March 1, 1988
By TAMARA JONES
Los Angeles Times
PHOENIX — A defiant Gov. Evan Mecham boycotted his impeachment trial Monday as the country’s first such proceeding in 56 years opened without fanfare.
The 63-year-old conservative Republican appeared calm and in good humor at a press conference he called while the Arizona Senate was spending the day slogging through various defense motions.
“If I receive a fair trial, the truth will prevail and I will be acquitted of all charges,” Mecham declared from the offices he calls his “government in exile,” 40 minutes from the Capitol.
Mecham is accused of “high crimes, misdemeanors or malfeasance in office” in the 23 articles of impeachment the Arizona House of Representatives approved three weeks ago.
Specifically, the first-term governor is accused of concealing a $350,000 campaign loan, misusing $80,000 from the state protocol fund by lending it to his auto dealership and obstructing justice by trying to thwart an investigation of an alleged death threat by a state official against a grand jury witness.
He has denied any wrongdoing, saying the failure to disclose the loan from Tempe developer Barry Wolfson was “an honest mistake” by his brother, Willard Mecham, who served as campaign treasurer and also faces trial. The loan was repaid. Mecham also contends the $80,000 was private–not public–money that he merely invested wisely. He says the obstruction of justice charge is without foundation.
“This indictment should be thrown out,” argued the governor’s chief attorney, Jerris Leonard, who took over the defense just last week.
“This man hasn’t dipped his hands into public funds. He hasn’t ripped off the public treasury,” Leonard said.
One of the state’s two key prosecutors, Paul Eckstein, heatedly responded that Mecham’s conduct, even if it did not violate Arizona statutes, “grossly offends the people of this state.”
Monday’s seven-hour session drew scant public interest at the Capitol, where the 192-seat spectator gallery remained little more than half filled.
“This whole thing is a farce from start to finish,” said Victor Balmer, a Scottsdale retiree wearing a Mecham For Governor T-shirt. “This is strictly a railroad job.”
In the sun-drenched plaza outside the Senate, a handful of Mecham supporters carried placards and buttonholed the press as schoolchildren on a field trip toured the grounds.
Mecham, asked why he did not attend the opening session, said: “I’ve been busy. I’ve got a lot of things to do.”
He said he would attend the historic proceeding “when my attorneys tell me.” His presence is not required unless he is subpoenaed.
Mecham said he “looked forward” to the opportunity to appear before the Senate.
“I’ve had the brickbats thrown at me and in reality, I’ve never had the opportunity to defend myself,” he said, sitting beneath a framed portrait of himself grinning broadly.
Judge and Jury
The 30-member Senate serves as judge and jury at the trial, which is expected to last up to two months. If found guilty by a two-thirds majority, Mecham could be permanently stripped of the governorship and barred from seeking public office again. Since his impeachment, Secretary of State Rose Mofford has been acting governor.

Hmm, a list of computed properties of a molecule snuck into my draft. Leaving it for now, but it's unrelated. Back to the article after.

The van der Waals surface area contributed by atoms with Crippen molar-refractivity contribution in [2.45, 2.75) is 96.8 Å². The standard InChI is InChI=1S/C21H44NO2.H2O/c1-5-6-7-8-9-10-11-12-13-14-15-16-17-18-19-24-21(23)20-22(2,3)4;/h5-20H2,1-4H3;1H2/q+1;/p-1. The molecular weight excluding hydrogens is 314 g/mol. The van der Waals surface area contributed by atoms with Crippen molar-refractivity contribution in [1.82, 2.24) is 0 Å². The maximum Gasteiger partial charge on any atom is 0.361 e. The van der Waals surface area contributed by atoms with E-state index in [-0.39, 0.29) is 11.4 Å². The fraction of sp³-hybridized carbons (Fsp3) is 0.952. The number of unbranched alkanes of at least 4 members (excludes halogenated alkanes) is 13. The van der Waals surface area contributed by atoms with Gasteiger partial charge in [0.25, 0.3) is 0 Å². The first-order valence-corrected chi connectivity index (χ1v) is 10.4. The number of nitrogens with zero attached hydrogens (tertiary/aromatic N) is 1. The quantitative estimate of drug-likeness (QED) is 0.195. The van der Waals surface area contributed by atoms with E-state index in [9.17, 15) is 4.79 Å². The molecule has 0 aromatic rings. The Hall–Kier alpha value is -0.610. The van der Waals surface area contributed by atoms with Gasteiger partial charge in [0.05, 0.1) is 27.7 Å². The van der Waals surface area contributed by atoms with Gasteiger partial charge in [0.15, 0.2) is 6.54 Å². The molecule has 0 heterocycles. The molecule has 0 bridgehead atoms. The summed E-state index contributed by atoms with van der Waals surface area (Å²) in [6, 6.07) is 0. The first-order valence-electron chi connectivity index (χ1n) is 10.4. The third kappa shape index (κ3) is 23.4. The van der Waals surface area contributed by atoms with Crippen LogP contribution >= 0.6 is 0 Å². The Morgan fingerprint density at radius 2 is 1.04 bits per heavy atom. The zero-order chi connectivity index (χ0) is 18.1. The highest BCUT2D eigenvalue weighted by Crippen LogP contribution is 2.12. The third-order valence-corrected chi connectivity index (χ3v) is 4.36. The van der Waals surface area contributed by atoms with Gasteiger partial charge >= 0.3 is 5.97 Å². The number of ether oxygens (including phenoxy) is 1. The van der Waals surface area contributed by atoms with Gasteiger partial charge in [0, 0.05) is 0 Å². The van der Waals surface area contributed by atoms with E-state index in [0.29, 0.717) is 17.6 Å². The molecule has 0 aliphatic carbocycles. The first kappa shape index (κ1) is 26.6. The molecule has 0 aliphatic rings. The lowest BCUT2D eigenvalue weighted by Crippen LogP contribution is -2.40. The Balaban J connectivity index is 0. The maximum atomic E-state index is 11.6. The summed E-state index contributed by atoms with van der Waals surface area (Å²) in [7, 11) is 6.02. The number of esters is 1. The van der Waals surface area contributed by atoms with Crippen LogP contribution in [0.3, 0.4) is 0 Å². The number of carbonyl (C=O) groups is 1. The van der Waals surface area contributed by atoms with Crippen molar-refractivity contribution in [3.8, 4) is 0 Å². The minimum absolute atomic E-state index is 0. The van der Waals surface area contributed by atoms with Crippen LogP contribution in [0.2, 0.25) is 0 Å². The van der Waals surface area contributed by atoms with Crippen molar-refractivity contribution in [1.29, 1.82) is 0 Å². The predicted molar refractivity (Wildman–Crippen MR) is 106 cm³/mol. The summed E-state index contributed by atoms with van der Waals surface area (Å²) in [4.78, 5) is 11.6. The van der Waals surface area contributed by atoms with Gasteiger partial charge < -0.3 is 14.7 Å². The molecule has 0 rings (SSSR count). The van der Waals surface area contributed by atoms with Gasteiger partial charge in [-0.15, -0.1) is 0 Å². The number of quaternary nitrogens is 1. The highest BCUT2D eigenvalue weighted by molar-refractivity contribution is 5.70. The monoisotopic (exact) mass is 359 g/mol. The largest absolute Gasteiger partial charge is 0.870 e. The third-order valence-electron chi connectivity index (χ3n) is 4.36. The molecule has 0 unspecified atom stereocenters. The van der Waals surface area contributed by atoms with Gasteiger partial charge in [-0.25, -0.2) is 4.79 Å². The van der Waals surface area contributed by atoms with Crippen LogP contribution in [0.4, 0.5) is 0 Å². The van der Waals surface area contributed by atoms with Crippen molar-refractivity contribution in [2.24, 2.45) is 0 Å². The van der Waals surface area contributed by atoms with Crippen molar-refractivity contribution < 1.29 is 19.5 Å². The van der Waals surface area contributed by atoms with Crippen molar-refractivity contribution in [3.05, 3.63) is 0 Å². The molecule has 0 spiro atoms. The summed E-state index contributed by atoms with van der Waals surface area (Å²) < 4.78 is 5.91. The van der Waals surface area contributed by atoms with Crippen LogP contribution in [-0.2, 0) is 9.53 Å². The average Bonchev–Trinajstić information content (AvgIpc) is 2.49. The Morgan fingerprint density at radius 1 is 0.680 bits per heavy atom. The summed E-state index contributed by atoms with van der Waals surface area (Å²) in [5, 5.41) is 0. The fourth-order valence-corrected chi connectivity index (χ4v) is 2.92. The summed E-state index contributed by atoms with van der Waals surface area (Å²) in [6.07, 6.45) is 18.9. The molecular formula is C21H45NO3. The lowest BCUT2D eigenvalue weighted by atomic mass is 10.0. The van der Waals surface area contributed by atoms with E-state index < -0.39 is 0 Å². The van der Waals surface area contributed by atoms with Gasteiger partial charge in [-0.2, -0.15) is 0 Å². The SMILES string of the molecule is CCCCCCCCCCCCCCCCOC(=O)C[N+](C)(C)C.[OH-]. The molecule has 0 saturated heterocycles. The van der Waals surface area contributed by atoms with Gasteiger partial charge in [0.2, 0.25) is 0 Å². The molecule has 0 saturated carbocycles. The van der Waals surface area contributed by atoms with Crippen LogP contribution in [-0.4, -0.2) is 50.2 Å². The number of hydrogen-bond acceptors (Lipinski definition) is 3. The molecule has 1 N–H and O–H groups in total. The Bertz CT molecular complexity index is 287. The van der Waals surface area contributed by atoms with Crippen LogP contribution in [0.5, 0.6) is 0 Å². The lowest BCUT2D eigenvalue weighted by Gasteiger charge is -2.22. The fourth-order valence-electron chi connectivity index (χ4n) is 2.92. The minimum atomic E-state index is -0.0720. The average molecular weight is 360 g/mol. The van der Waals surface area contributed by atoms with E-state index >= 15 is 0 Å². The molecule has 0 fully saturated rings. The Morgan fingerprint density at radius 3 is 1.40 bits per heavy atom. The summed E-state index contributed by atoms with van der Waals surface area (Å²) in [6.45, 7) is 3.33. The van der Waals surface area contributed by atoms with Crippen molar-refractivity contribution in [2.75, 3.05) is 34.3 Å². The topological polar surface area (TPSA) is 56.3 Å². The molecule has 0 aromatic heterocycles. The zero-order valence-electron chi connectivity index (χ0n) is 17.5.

Mecham also faces a criminal trial, scheduled to begin March 22 in Superior Court, on six counts relating to the $350,000 campaign loan. If convicted on all counts, he would face a maximum sentence of 22 years in prison.
Mecham also faces a recall election May 17 against a broad field of opponents.
The opening day of the impeachment trial focused on a series of fruitless motions by Leonard to have the charges dismissed or delayed until after Mecham’s criminal trial.
Opening arguments in the Senate trial were expected to be heard today.
Although currently powerless, Mecham continues to draw his $75,000 annual salary as governor and to make public appearances.
More than 100 potential opponents already have taken out papers to run in the recall election. Candidates have until March 18 to gather the 3,336 signatures needed to qualify for the ballot.
The hopefuls range from former U.S. House Minority Leader John J. Rhodes to unknown teachers, lawyers and ghoulish rock star Alice Cooper, who thinks his home state “needs a good heavy-metal governor.”
Mecham won office in 1986 on his fifth attempt, taking just under 40% of the vote in a three-way race. He first ran in 1964.
Even before he moved into the Capitol’s ninth-floor office, a recall movement began forming.
Spearheaded by a young Phoenix businessman named Ed Buck, the campaign to oust Mecham flourished as the new governor launched into what would become a series of controversial statements and appointments.
Mecham at first dismissed his detractors as “a band of homosexuals and a few dissident Democrats.” But as the cry for his ouster grew louder, the cool derision from the governor’s camp faded.
About six weeks before the recall petitions were submitted last November, letters bearing the governor’s seal and stamped signature went out to 25,000 conservatives around the country.
The letter implored recipients to sell their homes, quit their jobs and move to Arizona to help Mecham fend off “the militant liberals and the homosexual lobby.” Mecham denied writing the letter, blaming it on a staff member with access to his autograph machine.
Mecham drew fire just two days after taking office, when he kept a campaign promise to rescind the state’s Dr. Martin Luther King Jr. holiday.
His remarks — lampooned in the comic strip “Doonesbury” — offended Jews, Orientals, women, educators and other groups. His most controversial statement was his defense of the term “pickaninny” to describe black children.